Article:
Abstract and Keywords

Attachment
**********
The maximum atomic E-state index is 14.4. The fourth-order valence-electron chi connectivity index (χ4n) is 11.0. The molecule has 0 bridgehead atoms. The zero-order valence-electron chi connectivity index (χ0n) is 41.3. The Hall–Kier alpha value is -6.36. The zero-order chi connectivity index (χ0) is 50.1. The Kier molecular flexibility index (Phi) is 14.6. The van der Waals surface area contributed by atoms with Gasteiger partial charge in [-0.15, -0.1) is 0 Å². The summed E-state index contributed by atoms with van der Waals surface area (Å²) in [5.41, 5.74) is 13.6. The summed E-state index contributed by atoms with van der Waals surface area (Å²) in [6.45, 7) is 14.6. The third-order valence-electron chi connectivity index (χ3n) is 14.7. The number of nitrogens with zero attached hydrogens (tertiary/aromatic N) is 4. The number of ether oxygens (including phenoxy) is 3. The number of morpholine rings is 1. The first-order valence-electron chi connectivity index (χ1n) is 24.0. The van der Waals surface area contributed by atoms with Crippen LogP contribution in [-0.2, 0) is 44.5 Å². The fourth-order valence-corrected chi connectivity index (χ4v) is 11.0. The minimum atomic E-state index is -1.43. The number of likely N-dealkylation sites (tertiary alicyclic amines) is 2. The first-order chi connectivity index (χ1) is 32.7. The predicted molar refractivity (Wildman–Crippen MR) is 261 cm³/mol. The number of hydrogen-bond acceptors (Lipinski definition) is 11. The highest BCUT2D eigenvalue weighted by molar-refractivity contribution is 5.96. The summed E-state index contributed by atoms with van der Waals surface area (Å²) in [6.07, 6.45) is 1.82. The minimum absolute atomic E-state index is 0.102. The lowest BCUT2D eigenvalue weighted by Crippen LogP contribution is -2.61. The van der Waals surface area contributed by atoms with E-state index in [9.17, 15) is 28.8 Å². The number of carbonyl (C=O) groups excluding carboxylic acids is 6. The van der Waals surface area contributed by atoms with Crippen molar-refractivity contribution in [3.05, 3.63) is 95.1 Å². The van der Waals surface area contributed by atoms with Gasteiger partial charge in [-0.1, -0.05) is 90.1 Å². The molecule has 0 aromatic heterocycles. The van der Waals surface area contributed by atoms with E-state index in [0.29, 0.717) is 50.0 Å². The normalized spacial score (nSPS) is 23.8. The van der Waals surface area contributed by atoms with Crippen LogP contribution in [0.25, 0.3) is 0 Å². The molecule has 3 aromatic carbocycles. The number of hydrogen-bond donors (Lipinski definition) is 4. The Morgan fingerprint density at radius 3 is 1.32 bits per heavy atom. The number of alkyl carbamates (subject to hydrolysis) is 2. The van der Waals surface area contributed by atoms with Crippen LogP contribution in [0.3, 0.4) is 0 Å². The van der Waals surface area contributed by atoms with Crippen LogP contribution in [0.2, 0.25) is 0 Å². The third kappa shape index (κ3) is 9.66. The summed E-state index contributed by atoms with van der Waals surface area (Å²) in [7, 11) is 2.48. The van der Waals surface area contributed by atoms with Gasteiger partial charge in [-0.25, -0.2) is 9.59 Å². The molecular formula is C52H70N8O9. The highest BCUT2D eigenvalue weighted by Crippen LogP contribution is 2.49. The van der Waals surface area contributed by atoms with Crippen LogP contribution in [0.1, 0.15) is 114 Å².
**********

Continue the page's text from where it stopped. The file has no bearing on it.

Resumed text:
The political and administrative organization of health care in Canada is marked by inherent complexity and diversity. Health care in Canada is not characterized by a single health care system; rather, there are many health care systems operating within the country. All levels of government, from the federal, to the provincial, to the territorial, and to local government, are involved at varying degrees in the administration, financing, and delivery of public health care. The private sector has a dominant role in health care as well. This involvement of the public and private sectors in the delivery of public health care and the line between public and private sectors within health care have remained hotly disputed issues. Political parties that are conservative and market oriented emphasize individual responsibility, the impact of incentives on individuals, and the limits of government funding, as well as the administering and delivering of health care. Political parties who are marked by a more social–moral ethos, on the other hand, highlight the role of collective responsibility, the obstacles to access to health care due to patient fees, and the administrative efficiencies of a single-payer public administration. In addition, there has been a debate on the role of the central government in a federation where the provinces have considerable authority and responsibility under the current constitution and where the unrelenting threat of Quebec secession has pushed the federation for asymmetrical administrative arrangements. This article discusses the politics of health care in Canada. It discusses the political history of Canadian health care, the contemporary political organization of the nation's health care, and the federal–provincial collaboration and conflict on issues of health care.
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